Geography of Latah County, Idaho

Latah County, located in the northern part of the state of Idaho, USA, is a region characterized by its diverse geography, rugged landscapes, and rich natural resources. Encompassing an area of approximately 1,077 square miles, the county offers a unique blend of mountains, forests, rivers, and agricultural plains. In this comprehensive overview, we will explore the geography, climate, rivers, lakes, and other notable features that define Latah County. Check acronymmonster to learn more about the state of Idaho.


Latah County is situated in the Palouse region of northern Idaho, bordered by the state of Washington to the west. The county seat and largest city, Moscow, is home to the University of Idaho and serves as a cultural, educational, and economic center for the region. Other notable communities in Latah County include Potlatch, Troy, and Kendrick.

The landscape of Latah County is characterized by its diverse terrain, ranging from rolling hills and fertile agricultural plains to rugged mountains and dense forests. The county is part of the Palouse region, a unique geological formation known for its rich soil, gentle slopes, and distinctive landscape.

The county is intersected by several major highways, including U.S. Route 95, which runs north-south through the county, and State Highway 8, which traverses the county from east to west. These transportation routes provide access to the county’s communities and attractions and serve as important conduits for travel and commerce.


Latah County experiences a continental climate, characterized by four distinct seasons and moderate precipitation throughout the year. The region’s climate is influenced by its elevation, proximity to the Pacific Ocean, and the prevailing weather patterns of the inland Pacific Northwest.

Summer temperatures in Latah County typically range from the 70s to 80s°F (21-27°C), with occasional heatwaves pushing temperatures above 90°F (32°C). The region enjoys long daylight hours during the summer months, providing ample opportunities for outdoor recreation and exploration.

Winters in Latah County are cold, with average temperatures ranging from the 20s to 30s°F (-6 to -1°C). Snowfall is common, particularly in the higher elevations, where several feet of snow can accumulate during winter storms. Residents and visitors alike enjoy winter sports such as skiing, snowboarding, and snowshoeing in the nearby mountains.

Spring and fall offer mild, pleasant weather conditions in Latah County, with temperatures gradually warming in the spring and cooling in the fall. These transitional seasons are favored by residents and visitors alike for outdoor activities such as hiking, camping, and exploring the region’s natural beauty.

Rivers and Lakes:

Latah County is blessed with an abundance of rivers, creeks, and lakes, which play integral roles in the region’s ecology, economy, and recreation.

The primary river flowing through Latah County is the Palouse River, which originates in the mountains of northern Idaho and flows southward through the county before joining the Snake River. The Palouse River supports diverse aquatic habitats and provides opportunities for fishing, boating, and other water-based activities.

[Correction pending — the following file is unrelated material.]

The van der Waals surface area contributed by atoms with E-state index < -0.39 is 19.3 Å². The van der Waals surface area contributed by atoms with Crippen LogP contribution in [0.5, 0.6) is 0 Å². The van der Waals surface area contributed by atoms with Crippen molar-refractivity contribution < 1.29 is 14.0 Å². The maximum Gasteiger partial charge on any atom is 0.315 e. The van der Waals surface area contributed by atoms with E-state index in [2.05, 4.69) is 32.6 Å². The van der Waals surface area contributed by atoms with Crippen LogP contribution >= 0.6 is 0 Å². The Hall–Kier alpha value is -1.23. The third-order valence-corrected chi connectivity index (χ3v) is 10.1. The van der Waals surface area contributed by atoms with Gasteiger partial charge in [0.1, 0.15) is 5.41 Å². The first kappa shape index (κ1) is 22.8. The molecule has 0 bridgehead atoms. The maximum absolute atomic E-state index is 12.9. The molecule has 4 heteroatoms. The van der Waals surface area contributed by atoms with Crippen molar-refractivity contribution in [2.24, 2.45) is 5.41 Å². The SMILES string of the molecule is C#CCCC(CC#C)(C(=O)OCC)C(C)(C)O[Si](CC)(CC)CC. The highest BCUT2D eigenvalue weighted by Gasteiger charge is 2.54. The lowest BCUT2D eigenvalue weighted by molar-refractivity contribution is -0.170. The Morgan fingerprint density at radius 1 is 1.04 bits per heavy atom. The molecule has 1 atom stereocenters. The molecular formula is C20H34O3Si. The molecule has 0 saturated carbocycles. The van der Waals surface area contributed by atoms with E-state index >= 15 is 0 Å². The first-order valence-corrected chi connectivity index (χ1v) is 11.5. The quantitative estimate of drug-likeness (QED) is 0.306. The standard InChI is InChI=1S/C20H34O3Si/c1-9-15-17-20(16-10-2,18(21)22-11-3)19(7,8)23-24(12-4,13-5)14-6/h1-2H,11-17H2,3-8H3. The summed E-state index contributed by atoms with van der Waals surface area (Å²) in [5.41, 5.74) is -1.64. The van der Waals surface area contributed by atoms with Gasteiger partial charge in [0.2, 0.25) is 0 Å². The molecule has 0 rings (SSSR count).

Several smaller rivers and creeks also meander through Latah County, draining into the Palouse River and its tributaries. These watercourses provide habitats for aquatic species, support riparian vegetation, and offer opportunities for outdoor activities such as kayaking, canoeing, and picnicking.

In addition to its rivers and creeks, Latah County is home to several lakes and reservoirs, including Elk Creek Reservoir and McConnell Mansion Pond. These bodies of water provide opportunities for boating, fishing, swimming, and picnicking, attracting residents and visitors alike to their shores.

Natural Resources:

Latah County is rich in natural resources, including forests, agricultural land, and mineral deposits, which support a variety of ecosystems and economic activities.

The county’s forests, located primarily in the northern and eastern parts of the county, provide valuable timber resources for lumber, paper production, and other wood products. Douglas fir, western red cedar, and ponderosa pine are common species found in the county’s forests, supporting wildlife habitat, recreational activities, and scenic beauty.

Agriculture is another important component of Latah County’s economy, with fertile soils and a favorable climate conducive to farming. The county’s agricultural sector produces a variety of crops, including wheat, barley, oats, and peas, as well as livestock such as cattle, sheep, and poultry. The Palouse region is renowned for its productive farmland, rolling hills, and iconic barns.

Latah County also contains valuable mineral resources, including deposits of gold, silver, lead, and zinc. Mining has historically been an important industry in the region, with several mines operating in the early 20th century. While mining activity has declined in recent decades, the industry continues to play a role in the county’s economy and cultural heritage.


Latah County, Idaho, offers a diverse array of geographical features, climate patterns, and natural resources that contribute to its unique character and appeal. From its rolling hills and fertile plains to its rugged mountains and dense forests, the county boasts a wealth of opportunities for outdoor recreation, economic development, and cultural enrichment. As stewards of this remarkable landscape, residents and visitors alike are entrusted with the responsibility of preserving and protecting Latah County for future generations to enjoy. Through sustainable practices, conservation efforts, and a commitment to environmental stewardship, Latah County will continue to thrive as a vibrant and cherished part of northern Idaho’s landscape.